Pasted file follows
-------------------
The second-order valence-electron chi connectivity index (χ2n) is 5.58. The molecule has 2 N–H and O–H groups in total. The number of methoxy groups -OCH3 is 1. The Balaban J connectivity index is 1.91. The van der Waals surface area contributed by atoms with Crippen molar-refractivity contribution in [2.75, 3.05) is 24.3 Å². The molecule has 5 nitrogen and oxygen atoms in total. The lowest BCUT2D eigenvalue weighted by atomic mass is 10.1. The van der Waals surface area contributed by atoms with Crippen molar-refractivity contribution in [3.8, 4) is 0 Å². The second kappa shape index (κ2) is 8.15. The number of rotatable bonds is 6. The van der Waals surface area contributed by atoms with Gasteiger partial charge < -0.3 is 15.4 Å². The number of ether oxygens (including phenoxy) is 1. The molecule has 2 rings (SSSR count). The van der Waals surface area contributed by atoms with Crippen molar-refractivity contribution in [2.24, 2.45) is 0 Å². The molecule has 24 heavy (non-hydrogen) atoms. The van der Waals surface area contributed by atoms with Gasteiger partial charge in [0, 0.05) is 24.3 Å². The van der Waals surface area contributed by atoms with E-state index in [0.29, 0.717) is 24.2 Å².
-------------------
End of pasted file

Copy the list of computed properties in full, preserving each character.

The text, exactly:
The second-order valence-electron chi connectivity index (χ2n) is 5.58. The molecule has 2 N–H and O–H groups in total. The number of methoxy groups -OCH3 is 1. The Balaban J connectivity index is 1.91. The van der Waals surface area contributed by atoms with Crippen molar-refractivity contribution in [2.75, 3.05) is 24.3 Å². The molecule has 5 nitrogen and oxygen atoms in total. The lowest BCUT2D eigenvalue weighted by atomic mass is 10.1. The van der Waals surface area contributed by atoms with Crippen molar-refractivity contribution in [3.8, 4) is 0 Å². The second kappa shape index (κ2) is 8.15. The number of rotatable bonds is 6. The van der Waals surface area contributed by atoms with Gasteiger partial charge < -0.3 is 15.4 Å². The number of ether oxygens (including phenoxy) is 1. The molecule has 2 rings (SSSR count). The van der Waals surface area contributed by atoms with Crippen molar-refractivity contribution in [2.24, 2.45) is 0 Å². The molecule has 24 heavy (non-hydrogen) atoms. The van der Waals surface area contributed by atoms with Gasteiger partial charge in [0, 0.05) is 24.3 Å². The van der Waals surface area contributed by atoms with E-state index in [0.29, 0.717) is 24.2 Å².